Online shoppers, take note: when it comes to identity theft, it’s the most dangerous time of the year.
The risk of having a piece of your identity stolen increases during the holidays due to a surge in fake retail websites promising big bargains but requiring confidential information too, credit cards being used more often, and online stores unknowingly being staffed by seasonal or temporary employees who are actually fraudsters.
Over one-third – 41% – of U.S. shoppers completed all or the majority of their holiday shopping online in 2016, according to this blog post. Over three-quarters of them used a desktop or laptop to do their shopping, and 48% used their smart phone or tablet.
The workplace can be impacted by these trends too because people often do their shopping between nine and five (and may use a device used on the job too). An annual shopping survey by CareerBuilder showed that 53% of workers say they spend at least some work time holiday shopping on the Internet.
While an official policy restricting holiday shopping while at work would provide guidelines, it’s really up to individuals to schedule their time to make sure their work is getting done and to help safeguard workplace devices and information.
Here’s how to avoid becoming a victim of identity theft.
- Install firewalls and virus detection software on all computers, and regularly update and patch them.
- Use strong passwords (a mix of numbers, symbols and uppercase or lowercase letters), and a different password for bank accounts and other sensitive accounts than for social media accounts.
- Research websites/retailers to make sure they’re legitimate especially when discounts seem too good to be true. The lock symbol in the browser address bar indicates encryption is used.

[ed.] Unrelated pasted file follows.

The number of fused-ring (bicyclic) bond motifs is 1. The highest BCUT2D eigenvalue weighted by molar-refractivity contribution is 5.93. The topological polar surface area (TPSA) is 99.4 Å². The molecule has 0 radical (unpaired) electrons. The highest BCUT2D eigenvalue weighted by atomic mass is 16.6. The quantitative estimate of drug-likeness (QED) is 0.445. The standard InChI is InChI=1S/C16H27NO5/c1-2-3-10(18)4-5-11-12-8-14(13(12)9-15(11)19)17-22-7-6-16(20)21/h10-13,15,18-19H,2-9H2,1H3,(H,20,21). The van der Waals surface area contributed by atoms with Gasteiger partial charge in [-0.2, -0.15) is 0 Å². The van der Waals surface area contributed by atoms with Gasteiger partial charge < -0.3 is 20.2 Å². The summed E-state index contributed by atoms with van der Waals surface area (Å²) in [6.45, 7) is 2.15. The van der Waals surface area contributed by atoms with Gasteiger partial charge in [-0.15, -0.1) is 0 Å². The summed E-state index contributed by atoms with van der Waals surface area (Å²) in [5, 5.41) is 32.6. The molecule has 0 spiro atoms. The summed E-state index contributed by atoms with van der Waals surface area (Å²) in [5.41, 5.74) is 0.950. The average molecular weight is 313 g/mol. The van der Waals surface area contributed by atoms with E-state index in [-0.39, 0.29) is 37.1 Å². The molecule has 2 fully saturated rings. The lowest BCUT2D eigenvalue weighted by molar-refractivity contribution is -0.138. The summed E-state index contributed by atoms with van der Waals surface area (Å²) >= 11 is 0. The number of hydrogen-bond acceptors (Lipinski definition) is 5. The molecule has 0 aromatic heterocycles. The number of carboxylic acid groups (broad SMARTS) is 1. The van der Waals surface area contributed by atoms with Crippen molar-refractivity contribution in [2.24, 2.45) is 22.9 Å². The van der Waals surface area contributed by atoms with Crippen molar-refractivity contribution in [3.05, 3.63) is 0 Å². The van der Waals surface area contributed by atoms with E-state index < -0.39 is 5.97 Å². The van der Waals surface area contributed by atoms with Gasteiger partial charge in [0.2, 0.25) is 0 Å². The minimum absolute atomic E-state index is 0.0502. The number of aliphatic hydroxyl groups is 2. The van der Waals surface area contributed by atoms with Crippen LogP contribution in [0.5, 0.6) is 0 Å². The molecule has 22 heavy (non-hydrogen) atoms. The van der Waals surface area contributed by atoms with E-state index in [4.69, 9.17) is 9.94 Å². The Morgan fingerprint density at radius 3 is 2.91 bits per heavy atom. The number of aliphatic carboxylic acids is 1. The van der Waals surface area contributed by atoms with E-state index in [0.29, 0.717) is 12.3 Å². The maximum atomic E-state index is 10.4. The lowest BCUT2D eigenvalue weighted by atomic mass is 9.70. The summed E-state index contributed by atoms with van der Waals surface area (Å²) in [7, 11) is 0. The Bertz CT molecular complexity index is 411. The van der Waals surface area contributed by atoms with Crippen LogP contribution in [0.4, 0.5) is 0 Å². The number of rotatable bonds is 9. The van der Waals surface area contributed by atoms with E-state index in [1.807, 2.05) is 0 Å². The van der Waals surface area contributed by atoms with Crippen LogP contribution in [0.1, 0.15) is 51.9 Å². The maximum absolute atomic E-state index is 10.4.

- Only pay using secure payment methods (unsafe methods include wire transfer, Bitcoin, and money order).
- Don’t over-share on social media. Travel plans, names, and other facts make it easier for thieves.
- Use discretion when downloading apps (some companies issue app-approved lists for their employees). Research new apps to see if there are any reported security issues.
- Use the privacy settings provided by apps and social media sites.
- Don’t open suspicious e-mails and attachments. Go to the company’s website or call.
- Do not transmit passwords, payment information, or any other confidential information when using public Wi-Fi.
- Shop with familiar companies, and watch for phishing schemes disguised as holiday deals. Hover the mouse over links to see where they lead before clicking. If in doubt, delete.
- Safeguard confidential information off-line too. If volunteering, be weary of providing sensitive personal information and ask about data security practices. At check-outs, don’t reveal too much confidential information out loud, and guard your pin.
- Be sure someone can accept packages being delivered. Mailing labels and receipts contain personal information too.
- Check credit card and bank statements often. Promptly report purchases you didn’t make.
- Partner with a trustworthy document destruction company for secure destruction of paper documents and hard drives and e-media that are no longer needed.
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